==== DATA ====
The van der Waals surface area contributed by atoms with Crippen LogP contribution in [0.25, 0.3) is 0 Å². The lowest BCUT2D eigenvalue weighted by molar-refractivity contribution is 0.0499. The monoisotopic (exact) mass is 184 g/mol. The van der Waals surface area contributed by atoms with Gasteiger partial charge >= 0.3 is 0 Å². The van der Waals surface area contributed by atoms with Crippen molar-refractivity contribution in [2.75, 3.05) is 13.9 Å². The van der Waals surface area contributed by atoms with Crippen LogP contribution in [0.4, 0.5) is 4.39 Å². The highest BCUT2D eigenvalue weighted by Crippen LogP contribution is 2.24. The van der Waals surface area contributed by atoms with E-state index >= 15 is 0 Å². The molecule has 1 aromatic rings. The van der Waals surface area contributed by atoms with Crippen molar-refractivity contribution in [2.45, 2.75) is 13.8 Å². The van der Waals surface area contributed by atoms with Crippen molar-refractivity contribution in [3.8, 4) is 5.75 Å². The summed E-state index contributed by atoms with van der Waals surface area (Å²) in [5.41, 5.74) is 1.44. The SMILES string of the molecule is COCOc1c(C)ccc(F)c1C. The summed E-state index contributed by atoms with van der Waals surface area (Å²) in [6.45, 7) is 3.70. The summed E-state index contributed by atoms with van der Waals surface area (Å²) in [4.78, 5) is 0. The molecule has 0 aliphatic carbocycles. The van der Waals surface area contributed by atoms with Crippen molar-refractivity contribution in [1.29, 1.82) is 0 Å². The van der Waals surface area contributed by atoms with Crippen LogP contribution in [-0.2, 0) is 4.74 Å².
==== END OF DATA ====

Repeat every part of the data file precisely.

The van der Waals surface area contributed by atoms with Crippen LogP contribution in [0.25, 0.3) is 0 Å². The lowest BCUT2D eigenvalue weighted by molar-refractivity contribution is 0.0499. The monoisotopic (exact) mass is 184 g/mol. The van der Waals surface area contributed by atoms with Gasteiger partial charge >= 0.3 is 0 Å². The van der Waals surface area contributed by atoms with Crippen molar-refractivity contribution in [2.75, 3.05) is 13.9 Å². The van der Waals surface area contributed by atoms with Crippen LogP contribution in [0.4, 0.5) is 4.39 Å². The highest BCUT2D eigenvalue weighted by Crippen LogP contribution is 2.24. The van der Waals surface area contributed by atoms with E-state index >= 15 is 0 Å². The molecule has 1 aromatic rings. The van der Waals surface area contributed by atoms with Crippen molar-refractivity contribution in [2.45, 2.75) is 13.8 Å². The van der Waals surface area contributed by atoms with Crippen molar-refractivity contribution in [3.8, 4) is 5.75 Å². The summed E-state index contributed by atoms with van der Waals surface area (Å²) in [5.41, 5.74) is 1.44. The SMILES string of the molecule is COCOc1c(C)ccc(F)c1C. The summed E-state index contributed by atoms with van der Waals surface area (Å²) in [6.45, 7) is 3.70. The summed E-state index contributed by atoms with van der Waals surface area (Å²) in [4.78, 5) is 0. The molecule has 0 aliphatic carbocycles. The van der Waals surface area contributed by atoms with Crippen molar-refractivity contribution in [1.29, 1.82) is 0 Å². The van der Waals surface area contributed by atoms with Crippen LogP contribution in [-0.2, 0) is 4.74 Å².